Medieval Customs and Beauty
During the ceremonies, every part of a woman’s face was used to be painted with some type of cosmetic. They were allowed to pluck their hairline but they were not expected to wear their hair loose.
During the Early Middle Ages, people preferred to be very hygienic and there were public bathhouses in almost every town of the Middle Ages.
Natural perfumes produced by oils of flowers were used by people. People of the Middle Ages were also very interested in jewellery and they used various stones to express their personal characteristics, beliefs and hopes while, the same ornaments were also used to express one’s social status.
During the Middle Ages, the members of nobility used to wear elaborated and bright colored gowns and robes. There were not many significant differences between the dresses of male and female. Silk was considered as a costly cloth and the members of nobility used to wear silk clothes. Serfs weren’t in position of buying silk and in many areas, they weren’t allowed to wear silk too. Clothes of nobility were often designed and decorated with gold and silver lining which depicted various legends of nature or religion and they were used to be studded with beautiful and costly gems.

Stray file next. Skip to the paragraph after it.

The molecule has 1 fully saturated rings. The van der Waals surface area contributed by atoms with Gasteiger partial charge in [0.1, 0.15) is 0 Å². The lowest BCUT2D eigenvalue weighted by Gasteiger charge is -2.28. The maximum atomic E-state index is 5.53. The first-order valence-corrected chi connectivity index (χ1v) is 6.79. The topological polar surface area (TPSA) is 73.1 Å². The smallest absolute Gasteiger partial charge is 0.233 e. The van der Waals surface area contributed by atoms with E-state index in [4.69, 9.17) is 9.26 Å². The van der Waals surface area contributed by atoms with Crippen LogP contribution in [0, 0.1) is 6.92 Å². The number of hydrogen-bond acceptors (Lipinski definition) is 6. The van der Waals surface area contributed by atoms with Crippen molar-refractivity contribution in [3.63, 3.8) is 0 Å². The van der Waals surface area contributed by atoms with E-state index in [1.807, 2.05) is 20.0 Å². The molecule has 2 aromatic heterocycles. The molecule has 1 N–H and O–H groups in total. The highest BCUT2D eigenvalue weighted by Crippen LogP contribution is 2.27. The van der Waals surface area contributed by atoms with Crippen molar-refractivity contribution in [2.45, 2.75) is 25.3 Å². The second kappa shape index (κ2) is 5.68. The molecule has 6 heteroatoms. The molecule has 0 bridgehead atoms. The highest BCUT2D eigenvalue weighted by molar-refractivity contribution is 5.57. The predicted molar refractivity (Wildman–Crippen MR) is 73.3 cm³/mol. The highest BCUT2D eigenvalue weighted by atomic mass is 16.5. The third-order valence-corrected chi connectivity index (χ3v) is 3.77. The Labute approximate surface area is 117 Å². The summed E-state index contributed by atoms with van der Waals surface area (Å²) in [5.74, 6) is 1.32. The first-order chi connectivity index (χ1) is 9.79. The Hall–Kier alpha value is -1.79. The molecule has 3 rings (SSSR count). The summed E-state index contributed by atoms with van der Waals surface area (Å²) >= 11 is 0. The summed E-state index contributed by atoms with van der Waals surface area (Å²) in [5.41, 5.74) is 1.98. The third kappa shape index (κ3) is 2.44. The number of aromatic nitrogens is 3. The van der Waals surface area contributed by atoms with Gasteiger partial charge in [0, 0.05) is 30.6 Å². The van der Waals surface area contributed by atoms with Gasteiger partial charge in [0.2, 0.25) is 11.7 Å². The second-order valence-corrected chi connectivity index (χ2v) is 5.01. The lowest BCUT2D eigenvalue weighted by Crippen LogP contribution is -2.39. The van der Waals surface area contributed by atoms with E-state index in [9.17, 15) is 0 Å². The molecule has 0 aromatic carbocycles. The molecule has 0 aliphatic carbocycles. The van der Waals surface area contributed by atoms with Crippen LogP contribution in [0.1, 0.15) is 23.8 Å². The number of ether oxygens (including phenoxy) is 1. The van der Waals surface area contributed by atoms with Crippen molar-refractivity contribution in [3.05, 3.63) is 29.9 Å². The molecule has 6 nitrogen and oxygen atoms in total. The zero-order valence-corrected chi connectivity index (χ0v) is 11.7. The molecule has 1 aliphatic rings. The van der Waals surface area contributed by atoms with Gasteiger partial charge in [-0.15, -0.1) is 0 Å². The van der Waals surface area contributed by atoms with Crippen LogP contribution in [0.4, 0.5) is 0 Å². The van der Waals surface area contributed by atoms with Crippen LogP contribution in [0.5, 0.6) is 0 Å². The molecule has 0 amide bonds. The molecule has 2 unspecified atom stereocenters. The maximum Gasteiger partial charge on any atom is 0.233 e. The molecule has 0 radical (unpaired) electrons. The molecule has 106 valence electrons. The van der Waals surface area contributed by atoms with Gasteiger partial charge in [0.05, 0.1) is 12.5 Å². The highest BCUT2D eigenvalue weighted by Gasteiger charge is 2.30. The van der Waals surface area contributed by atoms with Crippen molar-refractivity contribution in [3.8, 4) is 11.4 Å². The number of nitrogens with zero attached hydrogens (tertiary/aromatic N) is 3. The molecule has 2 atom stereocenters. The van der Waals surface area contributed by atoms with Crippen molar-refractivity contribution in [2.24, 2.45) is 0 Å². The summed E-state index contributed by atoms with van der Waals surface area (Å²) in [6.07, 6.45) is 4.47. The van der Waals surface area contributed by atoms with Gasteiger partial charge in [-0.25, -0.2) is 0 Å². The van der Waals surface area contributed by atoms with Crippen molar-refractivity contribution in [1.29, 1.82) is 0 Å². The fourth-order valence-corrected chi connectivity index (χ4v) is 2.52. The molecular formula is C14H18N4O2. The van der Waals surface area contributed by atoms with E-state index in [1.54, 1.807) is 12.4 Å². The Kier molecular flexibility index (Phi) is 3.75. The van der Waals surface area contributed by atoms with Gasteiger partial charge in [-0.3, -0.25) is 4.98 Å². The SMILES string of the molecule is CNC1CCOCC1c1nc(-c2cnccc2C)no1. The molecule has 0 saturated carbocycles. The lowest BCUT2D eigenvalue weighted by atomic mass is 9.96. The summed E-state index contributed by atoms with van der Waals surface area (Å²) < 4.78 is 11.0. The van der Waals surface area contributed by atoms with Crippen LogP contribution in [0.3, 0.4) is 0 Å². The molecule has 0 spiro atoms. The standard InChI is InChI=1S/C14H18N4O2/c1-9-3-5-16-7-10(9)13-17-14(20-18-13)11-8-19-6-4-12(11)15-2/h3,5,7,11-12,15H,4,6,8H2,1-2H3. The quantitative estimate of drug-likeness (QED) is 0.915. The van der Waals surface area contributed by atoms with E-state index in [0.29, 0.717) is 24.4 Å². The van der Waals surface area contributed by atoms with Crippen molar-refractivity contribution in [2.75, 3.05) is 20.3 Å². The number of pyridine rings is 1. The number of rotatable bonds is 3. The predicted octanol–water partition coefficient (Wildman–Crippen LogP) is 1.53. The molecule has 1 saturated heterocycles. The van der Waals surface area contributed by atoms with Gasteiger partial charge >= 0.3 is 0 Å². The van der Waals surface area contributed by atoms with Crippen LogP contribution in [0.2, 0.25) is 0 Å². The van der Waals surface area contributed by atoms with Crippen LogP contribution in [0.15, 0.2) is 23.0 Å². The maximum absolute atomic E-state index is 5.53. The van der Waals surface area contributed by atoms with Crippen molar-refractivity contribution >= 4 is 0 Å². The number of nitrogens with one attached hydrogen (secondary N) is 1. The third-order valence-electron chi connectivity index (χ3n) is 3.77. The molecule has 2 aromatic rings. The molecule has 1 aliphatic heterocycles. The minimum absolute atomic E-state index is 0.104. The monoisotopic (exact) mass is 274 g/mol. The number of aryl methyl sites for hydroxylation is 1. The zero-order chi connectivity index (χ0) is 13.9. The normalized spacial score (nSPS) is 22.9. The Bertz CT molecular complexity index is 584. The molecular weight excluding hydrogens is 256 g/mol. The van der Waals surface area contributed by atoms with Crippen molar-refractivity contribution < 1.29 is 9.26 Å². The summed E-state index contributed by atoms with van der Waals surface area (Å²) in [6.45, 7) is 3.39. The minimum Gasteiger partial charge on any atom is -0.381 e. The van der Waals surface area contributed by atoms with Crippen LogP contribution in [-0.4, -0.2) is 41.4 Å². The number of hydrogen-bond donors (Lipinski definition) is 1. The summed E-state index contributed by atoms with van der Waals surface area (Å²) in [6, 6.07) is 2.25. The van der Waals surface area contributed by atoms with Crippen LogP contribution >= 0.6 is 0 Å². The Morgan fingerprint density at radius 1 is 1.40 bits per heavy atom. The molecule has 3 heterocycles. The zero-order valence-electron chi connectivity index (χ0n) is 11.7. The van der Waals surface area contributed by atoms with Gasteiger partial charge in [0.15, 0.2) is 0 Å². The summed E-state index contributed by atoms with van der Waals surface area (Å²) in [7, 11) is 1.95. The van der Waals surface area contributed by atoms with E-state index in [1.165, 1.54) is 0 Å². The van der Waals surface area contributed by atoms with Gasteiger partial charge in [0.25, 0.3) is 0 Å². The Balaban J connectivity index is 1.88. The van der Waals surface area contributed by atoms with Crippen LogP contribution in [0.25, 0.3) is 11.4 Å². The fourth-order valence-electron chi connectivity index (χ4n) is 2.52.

During the marriage ceremonies and castle feasts, roast quail, goose, venison, turtledoves and partridge, sanglier, roasted peacock, mutton, gilded and silvered calves’ head, cheeses, walnuts, fresh fruits, ale-flavored bread, stewed cabbage oysters steamed in almond milk, and spicy mulled wine was consumed.
Medieval Christmas customs
During the Middle Ages, Christmas was celebrated as a huge fair in which whole crowd was expected to take part and celebrate. The Church was gradually becoming the strongest power during the Middle Ages and as a result, Christian festivals were becoming important parts of tradition and customs.
However, the middle ages customs were a mixture of Roman, Germanic and Greek tradition. Christians adopted the pagan custom of burning the Yule log as a part of Christmas celebrations and people also adopted the tradition of taking customary drink Wassail during the Christmas celebrations.
Many other traditions and customs were added with the advancement of power of the Church. As for example, people started producing Mince Pies in oblong casing as they were considered to be representing Jesus’ crib. Customarily, it was necessary to add cinnamon, clove and nutmeg in the preparation of Mince Pies because these three spices were considered to be the three gifts given by the Magi to the Christ Child.
It was considered pious to eat one mince pie every day of the twelve days of Christmas. During the feast, people used to enjoy goose meat and Humble (or Umble) pie which was produced from humbles (brain, heart, liver and so forth) of deer. The barons, lords and knights used to enjoy the choice cuts from the meat, while their servants and serfs used to create a pie out of the remaining.